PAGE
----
Bobby Crane is slapping high-fives with the dozen or so comics hanging outside the downtown Comedy Works, Denver's thirty-year-old comedy club, on a balmy Tuesday evening. Many of them are waiting for New Talent Night to begin, but others, like Crane, have recently been promoted to the club's middle-tier level and are signing on for a possible slot on the headlining show later that night. If Crane gets the gig, it will be the fourth venue at which he performs tonight.
But for now, they joke and wait, sipping coffee and discreetly passing a joint. "Up until recently, before I quit my job, I was only doing two or three shows a week," the 27-year-old Crane explains, holding a hit of smoke in his chest as he talks about giving up a Vine Street Pub paycheck in order to work on his craft. "But Sam was doing like seven shows a week. He was already good, but he just kept getting better and better. I knew that if I wanted to get better, I needed to do more shows. I'm not rich, but I'm supporting myself on standup comedy now."
When he was growing up in what was then a Latino neighborhood in northwest Denver, Crane's only exposure to standup comedy was on family vacations, when the novelty of cable TV in motel rooms introduced him to the sinful world of Comedy Central. "After my parents went to bed, I'd watch standup and think it was the coolest thing in the world. I remember thinking, 'This is like a sitcom, without any boring lesson.' Years later, when I went to college, I got really into it and started buying comedy albums. But I didn't realize there was local comedy that you could go see."
Walking down a hall at the University of Colorado Denver in 2005, Crane came across a poster displaying a pantless Santa Claus sporting a snug thong. It was promoting Los Comicos Super Hilariosos, an underground event featuring a group that would come to be seen as the senior class of Denver comedians.
"There's something to be said for a live performance," Crane says, remembering his first Denver comedy show. "You can listen to an album and chuckle, but when you're seeing it live, it hits harder."
After catching that show, Crane learned of an open mic that Los Comicos member Greg Baumhauer hosted at the Squire Lounge. The Colfax bar's weekly show had developed a reputation as a no-mercy boot camp for would-be comics, a place where, if the drunk, distracted, often heckling crowd didn't crush your will to ever stand on a stage again, Baumhauer's unforgiving jabs as the emcee might.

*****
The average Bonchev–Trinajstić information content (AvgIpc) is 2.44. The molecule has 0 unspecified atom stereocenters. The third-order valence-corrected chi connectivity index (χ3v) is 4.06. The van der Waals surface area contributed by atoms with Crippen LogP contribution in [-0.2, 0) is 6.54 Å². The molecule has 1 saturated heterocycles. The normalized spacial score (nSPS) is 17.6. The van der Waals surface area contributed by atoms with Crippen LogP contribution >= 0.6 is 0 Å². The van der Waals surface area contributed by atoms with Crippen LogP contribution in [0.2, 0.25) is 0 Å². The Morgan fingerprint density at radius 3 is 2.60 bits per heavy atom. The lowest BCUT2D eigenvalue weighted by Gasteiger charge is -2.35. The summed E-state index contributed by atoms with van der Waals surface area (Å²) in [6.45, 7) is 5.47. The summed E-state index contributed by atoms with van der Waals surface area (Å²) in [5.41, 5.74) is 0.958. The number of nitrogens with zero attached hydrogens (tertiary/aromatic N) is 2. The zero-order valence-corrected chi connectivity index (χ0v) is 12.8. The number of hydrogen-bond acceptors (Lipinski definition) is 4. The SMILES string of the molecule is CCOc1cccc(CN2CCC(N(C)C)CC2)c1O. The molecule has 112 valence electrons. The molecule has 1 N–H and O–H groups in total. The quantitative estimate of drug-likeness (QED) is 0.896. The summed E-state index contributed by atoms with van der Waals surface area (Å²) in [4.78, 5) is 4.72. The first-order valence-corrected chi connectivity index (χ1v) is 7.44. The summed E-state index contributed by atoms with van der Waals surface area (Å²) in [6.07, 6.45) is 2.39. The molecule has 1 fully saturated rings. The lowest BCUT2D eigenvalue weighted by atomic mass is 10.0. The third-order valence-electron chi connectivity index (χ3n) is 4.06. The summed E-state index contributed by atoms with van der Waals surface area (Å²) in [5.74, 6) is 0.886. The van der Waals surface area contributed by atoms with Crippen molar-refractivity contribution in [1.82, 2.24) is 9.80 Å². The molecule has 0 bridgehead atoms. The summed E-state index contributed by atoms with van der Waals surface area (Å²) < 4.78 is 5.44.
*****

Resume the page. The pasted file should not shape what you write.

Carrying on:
"Comedy is not a nice business," says Baumhauer. "And comics need someone who is honest. The Squire was a mean environment. It was a battle, and if you could last there, it got you ready for what was to come."
Baumhauer explains this while sipping whiskey at the weekly open mic at the Matchbox, a less harsh but widely respected comedy show where a good portion of the audience is made up of local comics. Dressed in a red velvet suit with a ruffled white shirt and sporting a pencil-thin mustache, he is currently in his Bobby Valentino character, a crude-talking lounge singer with the mouth of Tony Clifton and the antiquated style of Gomez Addams.
The Squire's legendary status as an unforgiving gauntlet intimidated many young comics, but it also weeded out the meek from the strong. Los Comicos members Adam Cayton-Holland, Ben Kronberg and Ben Roy (who have gone on to perform on Conan, Comedy Central and Just for Laughs, respectively) would hold court in their own booth at the back of the bar — and an invitation to join them after a good set was the Denver equivalent of being waved over to Johnny Carson's desk.
"I went to the Squire every night for a year and a half before I ever signed up to get on the stage," remembers Crane. "I was only nineteen at the time, but I got a fake ID so I could go every week, just to watch Kronberg, Baumhauer and people like Chuck Roy and Josh Blue, who would drop in. I couldn't believe comics this good — at times as good as the albums I was listening to — were performing a half-mile from my apartment."
And once he did get on stage, Crane started delivering conceptual material that often confused audiences — either temporarily, with a joke that needed time to sink in, or permanently, with one that would simply bomb.
"I knew he would be good after the third week he was up there," says Baumhauer, taking a heavy pull on his cigarette. "For being so new, he was pretty impressive."